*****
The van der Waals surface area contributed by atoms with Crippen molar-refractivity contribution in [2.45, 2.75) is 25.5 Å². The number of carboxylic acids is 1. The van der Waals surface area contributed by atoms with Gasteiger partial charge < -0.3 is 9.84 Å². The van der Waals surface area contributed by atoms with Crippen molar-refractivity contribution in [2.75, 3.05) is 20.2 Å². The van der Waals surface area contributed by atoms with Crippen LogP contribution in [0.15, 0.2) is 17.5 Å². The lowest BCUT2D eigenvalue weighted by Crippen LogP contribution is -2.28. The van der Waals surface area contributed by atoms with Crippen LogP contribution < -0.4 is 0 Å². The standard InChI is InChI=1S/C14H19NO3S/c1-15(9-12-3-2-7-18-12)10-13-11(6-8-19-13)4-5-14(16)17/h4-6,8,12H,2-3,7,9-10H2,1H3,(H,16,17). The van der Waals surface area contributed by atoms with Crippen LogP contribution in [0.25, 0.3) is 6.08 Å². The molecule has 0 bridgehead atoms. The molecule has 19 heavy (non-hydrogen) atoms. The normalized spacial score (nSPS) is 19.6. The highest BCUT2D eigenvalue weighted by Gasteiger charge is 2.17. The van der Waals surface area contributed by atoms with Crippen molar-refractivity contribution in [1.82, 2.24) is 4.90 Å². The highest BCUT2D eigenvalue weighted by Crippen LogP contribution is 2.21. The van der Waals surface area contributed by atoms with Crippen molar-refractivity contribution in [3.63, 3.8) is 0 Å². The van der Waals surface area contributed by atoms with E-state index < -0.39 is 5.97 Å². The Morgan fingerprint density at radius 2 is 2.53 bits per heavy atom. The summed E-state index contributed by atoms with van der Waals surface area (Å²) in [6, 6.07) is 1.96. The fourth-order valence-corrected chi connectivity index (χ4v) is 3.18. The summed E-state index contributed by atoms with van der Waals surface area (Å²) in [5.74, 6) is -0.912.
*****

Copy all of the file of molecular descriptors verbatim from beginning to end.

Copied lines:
The van der Waals surface area contributed by atoms with Crippen molar-refractivity contribution in [2.45, 2.75) is 25.5 Å². The number of carboxylic acids is 1. The van der Waals surface area contributed by atoms with Gasteiger partial charge < -0.3 is 9.84 Å². The van der Waals surface area contributed by atoms with Crippen molar-refractivity contribution in [2.75, 3.05) is 20.2 Å². The van der Waals surface area contributed by atoms with Crippen LogP contribution in [0.15, 0.2) is 17.5 Å². The lowest BCUT2D eigenvalue weighted by Crippen LogP contribution is -2.28. The van der Waals surface area contributed by atoms with Crippen LogP contribution < -0.4 is 0 Å². The standard InChI is InChI=1S/C14H19NO3S/c1-15(9-12-3-2-7-18-12)10-13-11(6-8-19-13)4-5-14(16)17/h4-6,8,12H,2-3,7,9-10H2,1H3,(H,16,17). The van der Waals surface area contributed by atoms with Crippen LogP contribution in [0.25, 0.3) is 6.08 Å². The molecule has 0 bridgehead atoms. The molecule has 19 heavy (non-hydrogen) atoms. The normalized spacial score (nSPS) is 19.6. The highest BCUT2D eigenvalue weighted by Gasteiger charge is 2.17. The van der Waals surface area contributed by atoms with Crippen molar-refractivity contribution in [1.82, 2.24) is 4.90 Å². The highest BCUT2D eigenvalue weighted by Crippen LogP contribution is 2.21. The van der Waals surface area contributed by atoms with Crippen molar-refractivity contribution in [3.63, 3.8) is 0 Å². The van der Waals surface area contributed by atoms with E-state index < -0.39 is 5.97 Å². The Morgan fingerprint density at radius 2 is 2.53 bits per heavy atom. The summed E-state index contributed by atoms with van der Waals surface area (Å²) in [6, 6.07) is 1.96. The fourth-order valence-corrected chi connectivity index (χ4v) is 3.18. The summed E-state index contributed by atoms with van der Waals surface area (Å²) in [5.74, 6) is -0.912.